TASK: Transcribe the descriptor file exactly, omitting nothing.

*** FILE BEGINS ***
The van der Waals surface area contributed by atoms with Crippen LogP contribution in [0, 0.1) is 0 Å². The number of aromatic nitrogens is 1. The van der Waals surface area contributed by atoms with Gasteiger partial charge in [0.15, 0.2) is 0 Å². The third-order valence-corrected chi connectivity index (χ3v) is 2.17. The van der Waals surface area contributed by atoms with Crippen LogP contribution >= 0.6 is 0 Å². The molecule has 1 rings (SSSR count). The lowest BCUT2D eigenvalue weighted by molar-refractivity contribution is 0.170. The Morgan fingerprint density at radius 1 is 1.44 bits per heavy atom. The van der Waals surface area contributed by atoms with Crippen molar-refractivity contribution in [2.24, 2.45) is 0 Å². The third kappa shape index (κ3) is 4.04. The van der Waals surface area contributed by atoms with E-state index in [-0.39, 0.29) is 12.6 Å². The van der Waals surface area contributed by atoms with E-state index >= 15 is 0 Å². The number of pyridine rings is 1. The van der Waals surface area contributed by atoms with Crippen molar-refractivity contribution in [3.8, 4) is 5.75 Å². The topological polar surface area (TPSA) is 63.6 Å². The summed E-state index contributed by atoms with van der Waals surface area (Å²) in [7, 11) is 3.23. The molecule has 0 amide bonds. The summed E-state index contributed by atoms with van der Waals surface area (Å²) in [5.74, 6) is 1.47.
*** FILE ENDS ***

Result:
The van der Waals surface area contributed by atoms with Crippen LogP contribution in [0, 0.1) is 0 Å². The number of aromatic nitrogens is 1. The van der Waals surface area contributed by atoms with Gasteiger partial charge in [0.15, 0.2) is 0 Å². The third-order valence-corrected chi connectivity index (χ3v) is 2.17. The van der Waals surface area contributed by atoms with Crippen LogP contribution >= 0.6 is 0 Å². The molecule has 1 rings (SSSR count). The lowest BCUT2D eigenvalue weighted by molar-refractivity contribution is 0.170. The Morgan fingerprint density at radius 1 is 1.44 bits per heavy atom. The van der Waals surface area contributed by atoms with Crippen molar-refractivity contribution in [2.24, 2.45) is 0 Å². The third kappa shape index (κ3) is 4.04. The van der Waals surface area contributed by atoms with E-state index in [-0.39, 0.29) is 12.6 Å². The van der Waals surface area contributed by atoms with E-state index >= 15 is 0 Å². The number of pyridine rings is 1. The van der Waals surface area contributed by atoms with Crippen molar-refractivity contribution in [3.8, 4) is 5.75 Å². The topological polar surface area (TPSA) is 63.6 Å². The summed E-state index contributed by atoms with van der Waals surface area (Å²) in [7, 11) is 3.23. The molecule has 0 amide bonds. The summed E-state index contributed by atoms with van der Waals surface area (Å²) in [5.74, 6) is 1.47.